The Participants also took into consideration a number of other factors in addition to the views of its constituents, including:

(A) crafting fee changes that will not have a significant impact on total revenues generated under the Plans;

(B) setting fees that compare favorably with fees that participants in the Nasdaq/UTP Plan and the OPRA Plan charge for similar services;

(C) setting fees that allow each category of market data recipient and user to contribute market data revenues that the Participants believe is appropriate for that category;

(D) crafting fee changes that appropriately differentiate between constituents in today's environment (e.g., large firms vs. small firms; redistributors vs. end users); and

(E) crafting a fee schedule that is easy to read and use and minimizes administrative burdens.

c. Method of Frequency of Processor Evaluation

Not applicable.

d. Dispute Resolution

Not applicable.

II. Rule 601(a) (solely in its application to the Amendments to the CTA Plan)

A. Equity Securities for Which Transaction Reports Shall Be Required by the Plan

Not applicable.

B. Reporting Requirements

Not applicable.

C. Manner of Collecting, Processing, Sequencing, Making Available and Disseminating Last Sale Information

Not applicable.

D. Manner of Consolidation

Not applicable.

E. Standards and Methods Ensuring Promptness, Accuracy and Completeness of Transaction Reports

Not applicable.

F. Rules and Procedures Addressed to Fraudulent or Manipulative Dissemination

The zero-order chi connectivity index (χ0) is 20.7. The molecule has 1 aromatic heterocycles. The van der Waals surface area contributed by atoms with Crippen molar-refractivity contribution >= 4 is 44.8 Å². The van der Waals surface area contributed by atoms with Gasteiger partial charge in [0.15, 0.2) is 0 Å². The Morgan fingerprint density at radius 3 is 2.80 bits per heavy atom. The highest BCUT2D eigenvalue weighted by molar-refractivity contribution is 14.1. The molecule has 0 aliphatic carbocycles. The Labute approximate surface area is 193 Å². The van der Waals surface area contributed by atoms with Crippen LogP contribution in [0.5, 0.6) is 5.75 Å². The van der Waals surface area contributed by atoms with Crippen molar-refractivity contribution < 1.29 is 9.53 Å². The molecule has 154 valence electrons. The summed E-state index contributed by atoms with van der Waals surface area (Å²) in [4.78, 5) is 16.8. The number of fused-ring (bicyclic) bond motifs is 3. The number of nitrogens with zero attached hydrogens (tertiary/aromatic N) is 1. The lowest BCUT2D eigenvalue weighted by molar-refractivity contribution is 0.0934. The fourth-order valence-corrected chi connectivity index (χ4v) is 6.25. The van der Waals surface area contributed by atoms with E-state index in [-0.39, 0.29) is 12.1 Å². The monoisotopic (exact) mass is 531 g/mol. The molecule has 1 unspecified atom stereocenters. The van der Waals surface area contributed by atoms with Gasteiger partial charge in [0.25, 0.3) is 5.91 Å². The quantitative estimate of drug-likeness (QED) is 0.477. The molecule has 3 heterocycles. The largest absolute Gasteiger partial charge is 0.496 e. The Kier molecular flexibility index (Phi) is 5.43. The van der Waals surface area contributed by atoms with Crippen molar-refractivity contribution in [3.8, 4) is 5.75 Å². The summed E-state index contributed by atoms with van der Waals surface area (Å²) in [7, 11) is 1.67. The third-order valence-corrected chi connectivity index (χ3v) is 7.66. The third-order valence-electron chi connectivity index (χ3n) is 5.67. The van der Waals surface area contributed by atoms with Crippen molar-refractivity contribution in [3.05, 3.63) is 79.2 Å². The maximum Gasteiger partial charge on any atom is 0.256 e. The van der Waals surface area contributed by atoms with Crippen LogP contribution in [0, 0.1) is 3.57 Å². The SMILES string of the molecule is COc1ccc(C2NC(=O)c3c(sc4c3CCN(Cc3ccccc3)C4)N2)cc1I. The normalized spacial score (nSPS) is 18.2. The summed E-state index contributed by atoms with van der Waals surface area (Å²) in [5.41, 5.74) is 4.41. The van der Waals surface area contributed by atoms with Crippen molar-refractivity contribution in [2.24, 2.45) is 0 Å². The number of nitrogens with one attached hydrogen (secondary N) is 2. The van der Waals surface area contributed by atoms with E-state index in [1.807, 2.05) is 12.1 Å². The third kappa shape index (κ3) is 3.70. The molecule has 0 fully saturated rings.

Not applicable.

G. Terms of Access to Transaction Reports

See Item I(A) above.

H. Identification of Marketplace of Execution

Not applicable.

III. Solicitation of Comments

Interested persons are invited to submit written data, views, and arguments concerning the foregoing, including whether the proposed Amendments to the CTA Plan are consistent with the Act. Comments may be submitted by any of the following methods:

Electronic Comments

Paper Comments

  • Send paper comments in triplicate to Elizabeth M. Murphy, Secretary, Securities and Exchange Commission, 100 F Street NE., Washington, DC 20549-1090.

All submissions should refer to File Number SR-CTA/CQ-2013-01. This file number should be included on the subject line if email is used. To help the Commission process and review your comments more efficiently, please use only one method. The Commission will post all comments on the Commission's Internet Web site (http://www.sec.gov/​rules/​sro.shtml). Copies of the submission, all subsequent amendments, all written statements with respect to the Amendments that are filed with the Commission, and all written communications relating to the Amendments between the Commission and any person, other than those that may be withheld from the public in accordance with the provisions of 5 U.S.C. 552, will be available for Web site viewing and printing in the Commission's Public Reference Room, 100 F Street NE., Washington, DC 20549, on official business days between the hours of 10:00 a.m. and 3:00 p.m. Copies of the Amendments also will be available for inspection and copying at the principal office of the CTA.